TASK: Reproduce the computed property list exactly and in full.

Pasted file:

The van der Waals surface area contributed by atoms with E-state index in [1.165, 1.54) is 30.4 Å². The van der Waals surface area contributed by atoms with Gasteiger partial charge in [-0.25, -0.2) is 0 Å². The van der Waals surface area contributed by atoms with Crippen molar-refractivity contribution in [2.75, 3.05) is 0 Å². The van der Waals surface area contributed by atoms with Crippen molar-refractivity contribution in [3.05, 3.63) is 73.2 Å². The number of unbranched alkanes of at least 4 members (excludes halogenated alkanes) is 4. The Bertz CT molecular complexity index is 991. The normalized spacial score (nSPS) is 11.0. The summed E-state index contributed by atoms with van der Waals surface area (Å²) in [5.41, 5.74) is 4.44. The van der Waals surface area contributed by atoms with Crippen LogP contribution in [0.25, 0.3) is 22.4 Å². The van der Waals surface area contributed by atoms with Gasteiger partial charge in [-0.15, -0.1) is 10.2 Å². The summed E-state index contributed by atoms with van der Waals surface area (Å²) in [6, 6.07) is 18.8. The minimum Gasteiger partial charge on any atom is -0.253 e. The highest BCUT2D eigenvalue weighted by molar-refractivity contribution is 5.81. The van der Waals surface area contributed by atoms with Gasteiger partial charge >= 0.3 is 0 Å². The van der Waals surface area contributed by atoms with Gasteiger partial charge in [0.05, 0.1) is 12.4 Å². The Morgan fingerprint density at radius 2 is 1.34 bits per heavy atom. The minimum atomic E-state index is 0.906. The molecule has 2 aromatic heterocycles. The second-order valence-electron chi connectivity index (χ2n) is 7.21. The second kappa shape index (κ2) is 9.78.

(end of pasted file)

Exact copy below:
The van der Waals surface area contributed by atoms with E-state index in [1.165, 1.54) is 30.4 Å². The van der Waals surface area contributed by atoms with Gasteiger partial charge in [-0.25, -0.2) is 0 Å². The van der Waals surface area contributed by atoms with Crippen molar-refractivity contribution in [2.75, 3.05) is 0 Å². The van der Waals surface area contributed by atoms with Crippen molar-refractivity contribution in [3.05, 3.63) is 73.2 Å². The number of unbranched alkanes of at least 4 members (excludes halogenated alkanes) is 4. The Bertz CT molecular complexity index is 991. The normalized spacial score (nSPS) is 11.0. The summed E-state index contributed by atoms with van der Waals surface area (Å²) in [5.41, 5.74) is 4.44. The van der Waals surface area contributed by atoms with Crippen LogP contribution in [0.25, 0.3) is 22.4 Å². The van der Waals surface area contributed by atoms with Gasteiger partial charge in [-0.15, -0.1) is 10.2 Å². The summed E-state index contributed by atoms with van der Waals surface area (Å²) in [6, 6.07) is 18.8. The minimum Gasteiger partial charge on any atom is -0.253 e. The highest BCUT2D eigenvalue weighted by molar-refractivity contribution is 5.81. The van der Waals surface area contributed by atoms with Gasteiger partial charge >= 0.3 is 0 Å². The van der Waals surface area contributed by atoms with Gasteiger partial charge in [0.05, 0.1) is 12.4 Å². The Morgan fingerprint density at radius 2 is 1.34 bits per heavy atom. The minimum atomic E-state index is 0.906. The molecule has 2 aromatic heterocycles. The second-order valence-electron chi connectivity index (χ2n) is 7.21. The second kappa shape index (κ2) is 9.78.